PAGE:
New Menu complements Walker’s Modern Art
Executive Chef Asher Miller recently was charged with the task of revamping 20.21’s lunch menu, in order to align it more closely with the restaurant’s Walker Art Center digs. It was a challenge, to be sure. The Walker attracts a wide variety of patrons, so the menu needed to be approachable, affordable, and accommodating, while appearing perfectly at home among modern art, which can be anything but. What’s more, he had only a few days to accomplish his goal. The result, however, is absolutely Warhol-worthy: an Asian menu that is structured around the bento box. Brilliant!
To appreciate fully Miller’s mission, my dining partner and I took a quick tour of the museum before our rendezvous at 20.21. I always have been an avid fan of just about any kind of art, and perhaps because of that, I find taking in an entire museum in one day challenges my endurance. Art resonates so powerfully with me that after looking at image after image, it can overload my senses, resulting in something I like to call “museum stare.” On this particularly gray little day in February, I got the stare while going through a small white room baked by glaring heat lamps, made all the more claustrophobic with a hanging maze of white venetian blinds. Luckily, my friend noticed my plight, and whispered that it was probably time for lunch.
To soothe the art-saturated beast, we began with a few cocktails. The Cucumber Martini ($12) would seem out of place during the winter, except that it is just so very refreshing and smooth—the perfect cure for an art hangover. The Blackberry Martini ($12) was a pleasant surprise that maintained a nice tartness despite the inclusion of Triple Sec and champagne. Additionally, the Hemingway ($13) bested expectations, thanks to fresh-squeezed grapefruit juice. If you visit 20.21 during happy hour, certain specialty cocktails (like the chocolatey Andy’s Candy) will be available for around $5-$7.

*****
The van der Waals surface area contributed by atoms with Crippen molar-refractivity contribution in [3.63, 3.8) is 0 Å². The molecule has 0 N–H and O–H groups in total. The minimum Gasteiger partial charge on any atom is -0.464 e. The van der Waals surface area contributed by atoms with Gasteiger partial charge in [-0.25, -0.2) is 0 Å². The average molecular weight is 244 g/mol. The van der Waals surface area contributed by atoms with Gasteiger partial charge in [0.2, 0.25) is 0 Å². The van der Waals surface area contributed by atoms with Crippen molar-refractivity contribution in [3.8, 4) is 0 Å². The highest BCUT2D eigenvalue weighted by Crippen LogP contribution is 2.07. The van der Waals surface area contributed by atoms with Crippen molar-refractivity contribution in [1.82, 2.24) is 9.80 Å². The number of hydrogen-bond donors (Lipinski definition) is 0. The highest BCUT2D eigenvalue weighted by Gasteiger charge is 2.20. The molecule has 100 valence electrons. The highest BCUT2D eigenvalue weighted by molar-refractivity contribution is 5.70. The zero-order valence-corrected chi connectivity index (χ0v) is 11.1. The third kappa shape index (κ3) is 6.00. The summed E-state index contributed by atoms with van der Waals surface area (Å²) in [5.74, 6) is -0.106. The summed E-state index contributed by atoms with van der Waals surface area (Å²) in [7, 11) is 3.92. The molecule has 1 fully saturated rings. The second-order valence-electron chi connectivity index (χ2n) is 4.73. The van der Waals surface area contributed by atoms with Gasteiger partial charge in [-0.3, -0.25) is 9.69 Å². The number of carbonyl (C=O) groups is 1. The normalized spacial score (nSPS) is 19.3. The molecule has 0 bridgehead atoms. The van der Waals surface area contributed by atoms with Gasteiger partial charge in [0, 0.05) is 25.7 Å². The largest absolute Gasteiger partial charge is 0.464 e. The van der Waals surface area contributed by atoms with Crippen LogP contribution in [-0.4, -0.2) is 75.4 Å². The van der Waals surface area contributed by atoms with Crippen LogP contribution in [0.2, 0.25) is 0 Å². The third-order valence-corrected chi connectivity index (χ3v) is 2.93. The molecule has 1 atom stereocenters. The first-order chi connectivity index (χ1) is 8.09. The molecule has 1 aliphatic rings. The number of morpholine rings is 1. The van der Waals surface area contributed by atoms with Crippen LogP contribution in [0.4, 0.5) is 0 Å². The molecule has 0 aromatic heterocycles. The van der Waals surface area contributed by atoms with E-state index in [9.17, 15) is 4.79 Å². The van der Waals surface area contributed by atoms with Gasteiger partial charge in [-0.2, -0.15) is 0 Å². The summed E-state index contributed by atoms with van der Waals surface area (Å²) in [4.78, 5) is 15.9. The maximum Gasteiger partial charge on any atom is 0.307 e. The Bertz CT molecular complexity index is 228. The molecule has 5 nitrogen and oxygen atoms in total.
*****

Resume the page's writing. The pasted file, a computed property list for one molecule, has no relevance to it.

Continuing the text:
Judging that we were primed sufficiently, Miller started us off with two salads. Japanese Glazed Salmon Salad ($15) mimics a painter’s palette, with lightly dressed greens topped by a fragrant piece of fork-tender salmon, surrounded by sliced avocado and delicate pickled vegetables, along with swirled nests of shredded carrot, daikon radishes, beets, and seaweed. Thai Chicken Salad ($13) offers a lovely play on textures, with puffed white rice and crushed peanuts, plus a splash of citrus-chili vinaigrette (with a hint of fish sauce for depth) pulls the dish together without masking the chicken.
Miller’s bento boxes are next. Each offers hot miso soup and a variety of sides nestled cheerfully in their individual slots. Chicken Yakatori ($14) skewers pieces of thigh meat coated with Japanese barbecue sauce (AKA yakatori), dusted with togarishi, with a neatly molded cup of fried rice and tempura asparagus rounding out the meal. The surprisingly rich Golden Curried Tofu ($12) is accompanied by coconut rice and seaweed salad. Korean-Style Beef Short Ribs ($15) features hunan-glazed eggplant and tempura asparagus—despite my past five-year stint as a vegetarian, I must say that it was my favorite, as the ribs were absolutely delectable, especially when one goes mining for kim chi tucked underneath.
If you’re in the mood for something heartier, Bánh Mi Pork Sandwich ($16), anchored with a layer of country-style pâté, provides a lingering, subtle heat that charms the tongue, and warms the bones. Served alongside are wok-seared fingerling potatoes and housemade pickles. It’s a messy eat, but a fun kind of mess, complete with brightly colored, dribbling sauce à la Jackson Pollock.
Nothing on the lunch menu feels too heavy, and that is key. After all, one has sculptures to contemplate, and wonderfully inexplicable black-and-white films to watch. One can’t start feeling logy, now, can one?
What’s more, you now have a fighting chance of saving a bit of room for the dessert to end all desserts: Spoon, Cube and Cherry ($10), modeled after the Sculpture Garden’s notorious Spoon and Cherry. Its neat chocolate cube, which forms the pedestal of a poised chocolate “spoon” and candy “cherry,” is filled entirely with luscious chocolate mousse. You must take spoon in hand and destroy the cube in order to partake of its chocolaty goodness.
The experience has me contemplating the narcissistic destructiveness of humanity, the inherent pleasure/pain principle of primal satisfaction, and the inevitable loss of innocence in the birthing of wisdom. But I digress, and to dangerous degree.
Miller successfully has nursed me back to the land of the living, and I’ll not have myself returning to an existential semicatatonia—not just yet.
Walker Art Center
1750 Hennepin Ave., Mpls.